There hasn’t been any evidence of local tolerability issues (burning, stinging). Moreover, there hasn’t been any evidence of side effects typical of oral PDE4 inhibitors, such as nausea, vomiting, or diarrhea
To date, we have treated more than 1,700 patients with topical roflumilast in various clinical trials, and there has been no consistent signals of safety or tolerability issues.
In our Phase 2 proof-of-concept study, we reported:
- Both doses (0.15 and 0.05) of roflumilast cream were well-tolerated.
- 95 percent of subjects on active treatment completed the full study.
- The incidence of treatment-related Treatment Emergent Adverse Events (TEAEs) and application site reactions were low (< 5 percent) and similar between active treatment and vehicle.
- All TEAEs were mild to moderate in severity.
- Among subjects receiving ARQ-151, there was only one Serious Adverse Event (SAE), which was unrelated to treatment, and only one discontinuation due to a TEAE.
- The safety and tolerability of ARQ-151 in atopic dermatitis is particularly important given that most AD subjects are young children.
How does this MOA compare or contrast with some of the newer treatments for AD and PsO on the market?
Mr. Watanabe: Nearly all AD subjects who receive prescription therapy will be treated with a topical agent. Recall that AD is a disease that occurs predominantly in little kids and tends to be more extensive than psoriasis, with at least 20 to 30 percent body surface area being typical, and >50 percent BSA not unusual.
Also, because AD is a skin barrier defect, there is an increased risk of systemic exposure, even with topical treatment.
The major competition for us includes topical steroids and topical calcineurin inhibitors.
Chronic use of topical steroids is problematic, especially in young children, due to potential adrenal axis suppression and the risk of growth retardation, as well as local steroid side effects like skin thinning. Also, many parents are reluctant to use steroids on their children.
Topical calcineurin inhibitors (Elidel and Protopic) are generally less effective than steroids, are frequently irritating, and both have boxed warnings for lymphoma, which creates significant concerns for many parents.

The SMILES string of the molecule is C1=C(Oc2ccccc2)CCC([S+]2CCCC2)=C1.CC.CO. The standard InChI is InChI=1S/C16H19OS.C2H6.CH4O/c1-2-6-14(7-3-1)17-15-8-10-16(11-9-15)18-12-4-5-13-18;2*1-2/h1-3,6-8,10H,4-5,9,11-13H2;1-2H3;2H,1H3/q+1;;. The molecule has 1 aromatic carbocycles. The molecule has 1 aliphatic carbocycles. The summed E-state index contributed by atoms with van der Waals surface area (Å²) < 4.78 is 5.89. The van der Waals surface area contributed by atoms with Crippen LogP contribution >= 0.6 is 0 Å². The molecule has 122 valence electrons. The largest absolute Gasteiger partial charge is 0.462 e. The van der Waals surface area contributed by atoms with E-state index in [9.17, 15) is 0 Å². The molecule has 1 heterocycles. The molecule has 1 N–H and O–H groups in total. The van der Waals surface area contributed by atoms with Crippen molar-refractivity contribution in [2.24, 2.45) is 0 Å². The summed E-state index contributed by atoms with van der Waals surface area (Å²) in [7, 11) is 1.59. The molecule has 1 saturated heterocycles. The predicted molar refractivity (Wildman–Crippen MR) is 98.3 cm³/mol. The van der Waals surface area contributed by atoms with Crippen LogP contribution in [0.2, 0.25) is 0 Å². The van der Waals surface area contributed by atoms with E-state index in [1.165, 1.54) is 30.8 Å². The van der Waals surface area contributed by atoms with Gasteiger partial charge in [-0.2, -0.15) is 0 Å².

Crisaborole (Eucrisa) is also a topical PDE-4 inhibitor and is indicated for the treatment of AD. Crisaborole’s affinity for the 4 different PDE-4 isotypes is 100- to 300-fold weaker than ARQ-151, potentially explaining its lack of efficacy in psoriasis and rather modest efficacy in AD. Furthermore, it burns/stings and is irritating upon application, and is an ointment (which patients prefer less than creams) that requires twice daily application.
In terms of novel agents in development for atopic dermatitis, other than topical roflumilast, the topical JAK inhibitors are the other notable topical agents in development. Topical JAK inhibitors are very effective in AD, but there are there are significant safety concerns that are likely to severely limit their use, especially in children.
In terms of novel agents in development for psoriasis, other than topical roflumilast, the topical AHR agonist tapinarof is the other notable topical agent in development. Tapinarof has demonstrated efficacy in psoriasis comparable to topical roflumilast, but has shown much poorer tolerability, in articular high rates of folliculitis and contact dermatitis in the area of drug application.
Also Worth Noting: Difamilast Moves Forward
Medimetriks Pharmaceuticals, Inc. is moving forward with its MM36 (difamilast) Atopic Dermatitis Development Program following a meeting with the FDA. Medimetriks is now preparing to conduct a single pivotal trial in the US for MM36, which will be supported by data from already-completed Phase 3 trials conducted in Japan.
MM36 (difamilast) is a novel, nonsteroidal, highly selective PDE4 inhibitor being developed as a topical treatment for atopic dermatitis (AD).
Looking at the early data, what strikes you in terms of efficacy and safety?
Mr. Watanabe: It’s clear from the POC study that the drug works in AD. Interestingly, the vehicle also works really well. AD responds to emollients, and we have a very emollient vehicle.
The primary endpoint was absolute change from baseline, and on that, we just missed statistical significance, albeit showing clear signs of efficacy.
The POC study was small (136 patients ages 12 and above), and if it had been slightly larger we likely would have reached statistical significance on the primary endpoint.
It’s clear, though, that there’s an effect and if you look at all the other endpoints, we hit statistical significance, for example on the 72 percent reduction from baseline on the EASI in patients treated with topical roflumilast. Half of patients treated with topical roflumilast had an EASI-75, and a half of patients treated with roflumilast got to IGA of clear almost clear—results that are comparable to a topical JAK or mid-potency steroid.
Both doses (0.15 and 0.05) of roflumilast cream were well-tolerated; 95 percent of subjects on active treatment completed the full study.